Telltale’s “The Walking Dead” is back with a brand new season filled with hard choices and even harder consequences. I should start off by saying that this review won’t have spoilers for the first episode of season two, but it might contain spoilers for season one. I hope you remember that.
Season one of Telltale’s zombie adventure game left players in a pretty dark place and season two kicks off by diving a little further into that darkness. As if we could somehow forget the way things spiraled out of control last season, Telltale sets out to remind us that this is a bad world right from the start.
The first episode of the new season, called “All that Remains”, is a brief excursion back into “The Walking Dead” universe. My total playtime came in around an hour and a half and while it seemed short, it felt densely packed. From the onset the game grabs you by the hair and drags you through one gut wrenching moment after another.
I don’t want to give away too much, because the game is so short, but the story picks up over a year after the events of the first game. Clementine is taking the lead role this time around and it’s readily apparent that she’s grown a bit. Not only is she a little taller, but her voice is slightly different. It’s a change that can be startling at first, but once you get past the differences it’s clear that this is still the same old Clem.
And while Clem might have grown, the world has largely stayed the same. Around every corner is a new danger and, more often than not, it’s the humans you have to be wary of. And with a new game comes a whole new batch of characters to suss out.
For some, it’ll be painfully obvious which are going to be troublemakers. Others will be less obvious and, as the game teachers you early on, the bonds you think you’re forming might be one-sided. There’s a moment in the game where the developer toys with the players need to find a new companion and just when you think you’ve found a friend, they pull the rug from under you and remind you not to let your guard down. It’s a horrific moment that damn-near killed any hope I had of good things happening in this universe. I’m not ashamed to say that I had to pause the game for a moment because I was too choked up.
All of the tricky relationship building in the first game is present in this one as well, but now it all takes place from the perspective of a kid. And that makes for a unique dynamic which allows you to use your childlike innocence as a tool of manipulation. In one exchange you find yourself trying to win people over and the game gives you the option to use your puppy dog eyes. I personally didn’t do that, because my Clem isn’t that kind of kid.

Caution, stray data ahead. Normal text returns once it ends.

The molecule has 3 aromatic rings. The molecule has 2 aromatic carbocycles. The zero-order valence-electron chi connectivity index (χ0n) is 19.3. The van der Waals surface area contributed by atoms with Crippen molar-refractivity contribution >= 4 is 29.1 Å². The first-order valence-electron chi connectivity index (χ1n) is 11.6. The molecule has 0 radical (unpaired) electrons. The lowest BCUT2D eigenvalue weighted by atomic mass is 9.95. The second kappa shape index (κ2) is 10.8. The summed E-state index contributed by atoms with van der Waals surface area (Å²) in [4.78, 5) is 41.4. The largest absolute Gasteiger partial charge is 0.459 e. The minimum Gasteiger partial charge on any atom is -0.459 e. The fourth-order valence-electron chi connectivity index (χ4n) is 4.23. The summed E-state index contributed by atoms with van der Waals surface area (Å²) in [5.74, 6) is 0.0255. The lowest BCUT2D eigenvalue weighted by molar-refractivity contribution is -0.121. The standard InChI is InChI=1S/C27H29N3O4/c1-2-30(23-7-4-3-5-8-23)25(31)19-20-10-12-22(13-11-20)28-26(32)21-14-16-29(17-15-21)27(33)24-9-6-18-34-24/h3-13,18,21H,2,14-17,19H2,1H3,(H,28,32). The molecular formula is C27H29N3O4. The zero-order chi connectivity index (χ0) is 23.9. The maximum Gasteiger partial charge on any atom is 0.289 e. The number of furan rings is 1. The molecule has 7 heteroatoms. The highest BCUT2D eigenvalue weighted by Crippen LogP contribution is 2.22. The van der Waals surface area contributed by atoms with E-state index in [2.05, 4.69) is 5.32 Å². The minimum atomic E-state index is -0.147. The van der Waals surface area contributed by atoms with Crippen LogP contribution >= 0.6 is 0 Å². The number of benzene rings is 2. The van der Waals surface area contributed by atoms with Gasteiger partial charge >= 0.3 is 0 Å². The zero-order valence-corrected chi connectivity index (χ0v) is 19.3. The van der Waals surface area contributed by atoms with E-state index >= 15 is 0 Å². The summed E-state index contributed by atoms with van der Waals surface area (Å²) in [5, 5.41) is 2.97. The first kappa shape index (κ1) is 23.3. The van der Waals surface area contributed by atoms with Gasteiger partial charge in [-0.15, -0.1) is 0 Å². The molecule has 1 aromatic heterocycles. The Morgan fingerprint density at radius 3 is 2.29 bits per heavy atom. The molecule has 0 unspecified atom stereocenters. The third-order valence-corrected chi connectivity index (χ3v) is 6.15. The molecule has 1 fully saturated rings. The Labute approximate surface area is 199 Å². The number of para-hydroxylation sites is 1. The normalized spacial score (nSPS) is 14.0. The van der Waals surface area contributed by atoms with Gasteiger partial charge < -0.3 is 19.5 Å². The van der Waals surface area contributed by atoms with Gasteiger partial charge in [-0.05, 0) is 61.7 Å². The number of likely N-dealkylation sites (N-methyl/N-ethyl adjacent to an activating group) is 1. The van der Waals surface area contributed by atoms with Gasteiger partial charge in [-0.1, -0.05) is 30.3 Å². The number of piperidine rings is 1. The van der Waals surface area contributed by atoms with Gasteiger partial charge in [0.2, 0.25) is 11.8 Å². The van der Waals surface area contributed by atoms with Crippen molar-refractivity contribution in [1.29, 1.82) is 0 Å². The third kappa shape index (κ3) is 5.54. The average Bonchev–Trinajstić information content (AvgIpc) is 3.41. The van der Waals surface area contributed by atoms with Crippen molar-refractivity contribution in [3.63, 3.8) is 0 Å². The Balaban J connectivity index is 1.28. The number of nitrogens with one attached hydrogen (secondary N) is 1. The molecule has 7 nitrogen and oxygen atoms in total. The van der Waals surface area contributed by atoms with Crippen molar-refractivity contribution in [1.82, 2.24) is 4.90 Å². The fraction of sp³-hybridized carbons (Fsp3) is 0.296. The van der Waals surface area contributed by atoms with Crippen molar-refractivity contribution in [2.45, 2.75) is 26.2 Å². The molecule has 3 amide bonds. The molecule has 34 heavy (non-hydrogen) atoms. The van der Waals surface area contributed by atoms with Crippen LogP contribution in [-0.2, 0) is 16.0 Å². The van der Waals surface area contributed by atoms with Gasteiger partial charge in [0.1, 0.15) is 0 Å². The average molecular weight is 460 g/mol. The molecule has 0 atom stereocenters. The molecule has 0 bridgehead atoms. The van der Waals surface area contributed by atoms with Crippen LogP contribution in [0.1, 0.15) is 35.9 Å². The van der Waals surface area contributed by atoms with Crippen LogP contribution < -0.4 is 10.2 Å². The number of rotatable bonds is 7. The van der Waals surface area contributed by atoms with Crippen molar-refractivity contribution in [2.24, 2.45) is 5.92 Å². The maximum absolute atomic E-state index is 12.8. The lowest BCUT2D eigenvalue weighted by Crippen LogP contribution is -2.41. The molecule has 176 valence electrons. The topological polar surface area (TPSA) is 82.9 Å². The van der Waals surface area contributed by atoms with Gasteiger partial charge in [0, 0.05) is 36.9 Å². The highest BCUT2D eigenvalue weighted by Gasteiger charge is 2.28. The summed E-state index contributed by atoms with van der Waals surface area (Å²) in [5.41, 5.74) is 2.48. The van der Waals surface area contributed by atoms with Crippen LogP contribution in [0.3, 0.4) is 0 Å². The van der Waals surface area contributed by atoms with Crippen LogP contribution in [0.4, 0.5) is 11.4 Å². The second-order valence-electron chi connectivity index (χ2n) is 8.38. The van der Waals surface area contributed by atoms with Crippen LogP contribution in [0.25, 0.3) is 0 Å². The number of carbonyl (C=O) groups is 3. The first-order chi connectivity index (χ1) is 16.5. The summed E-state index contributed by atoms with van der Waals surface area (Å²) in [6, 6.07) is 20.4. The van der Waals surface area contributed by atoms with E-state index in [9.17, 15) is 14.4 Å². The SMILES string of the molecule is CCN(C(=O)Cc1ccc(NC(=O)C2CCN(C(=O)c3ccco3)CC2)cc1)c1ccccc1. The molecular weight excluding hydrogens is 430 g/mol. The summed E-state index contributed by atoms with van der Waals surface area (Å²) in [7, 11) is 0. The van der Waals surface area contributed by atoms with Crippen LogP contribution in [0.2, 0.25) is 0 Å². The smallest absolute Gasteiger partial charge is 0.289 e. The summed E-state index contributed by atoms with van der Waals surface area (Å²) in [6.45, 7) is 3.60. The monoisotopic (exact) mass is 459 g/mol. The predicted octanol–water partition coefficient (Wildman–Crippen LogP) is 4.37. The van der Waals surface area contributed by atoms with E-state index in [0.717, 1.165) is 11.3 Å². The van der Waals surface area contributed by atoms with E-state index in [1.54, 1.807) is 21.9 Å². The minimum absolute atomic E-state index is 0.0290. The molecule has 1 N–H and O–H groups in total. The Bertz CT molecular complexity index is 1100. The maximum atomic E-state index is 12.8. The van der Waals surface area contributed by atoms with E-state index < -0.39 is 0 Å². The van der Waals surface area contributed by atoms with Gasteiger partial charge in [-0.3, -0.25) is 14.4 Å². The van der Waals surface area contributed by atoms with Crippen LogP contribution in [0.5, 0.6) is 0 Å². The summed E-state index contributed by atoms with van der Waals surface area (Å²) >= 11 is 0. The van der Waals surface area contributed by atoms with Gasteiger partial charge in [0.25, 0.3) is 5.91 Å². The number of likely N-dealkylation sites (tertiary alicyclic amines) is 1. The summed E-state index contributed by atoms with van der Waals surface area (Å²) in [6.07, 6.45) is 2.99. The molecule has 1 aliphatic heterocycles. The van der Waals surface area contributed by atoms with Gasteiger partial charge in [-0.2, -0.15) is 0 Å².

That brings us back to the star of the show, Clementine. The events that took place in the previous season were dire enough to sour anyone’s outlook on life. Being in control of Clem allows the player to express that by dictating how Clem reacts. Is she now a mute, determined to remain silent after the horrific events? Or is she bitter and quick to snap at people? Perhaps, like my Clem, she’s still the same plucky girl that is good to a fault. I feared that playing as her would take away some of the magic that made the first game so remarkable, but for me, the relationship built between the player and Clem is still present and as strong as ever. It’s weird to say this about a virtual person, but I know a lot of people formed a bond with the character and it’s a relief to see that it has transcended the necessity of having an avatar (Lee) as a middleman for the player and the character of Clem.
And how does the previous season factor into this new game? How does that story connect to this one and does the save file transfer over? It would appear that it does, but there wasn’t a major revelation in this chapter that called back to what we had accomplished in the previous game. Beyond a short intro which showed a few highlights of your actions, there didn’t seem to be a huge impact on this new season. Strangely, the biggest connection between this game and the last is a brief appearance of characters from the 400 Days DLC. Perhaps as time goes on we’ll see more elements of the previous season bleeding in to this one.
Beyond the story elements, the mechanics of the game remain largely the same, though it’s presented in a prettier package. The UI has been redone and icons now look sleek and modern. Meanwhile, the gameplay still has you investigating areas to find clues or items that you need to progress the story. Action moments are centered on you rapidly mashing buttons or sliding the joysticks around to dodge zombies. It’s still all very simplistic, but you can tell that they put some thought into its presentation. Overall, it’s a slight improvement over the last season and is fitting for the way a child would maneuver in this world.
Despite its short runtime, the first episode of season two is definitely a triumphant return to the Walking Dead series. Now the question becomes whether or not this series will sustain its momentum and craft a story worthy of being a successor to the first season. I have hope that it will, but hope can be a dangerous thing in the world of “The Walking Dead”. If the first episode is any indication, this is easily on track to be another finely crafted roller coaster of pain, anguish, and hope.
“The Walking Dead Season 2: All that Remains” is currently available on Steam, PS3, and XBox 360 for $4.99
I’m giving away one Steam code for the first episode. If you’d like to win the code, then be sure to leave a comment down below telling me about your favorite moment from the first season. I’ll be picking a winner on Thursday the 19th at noon pacific time.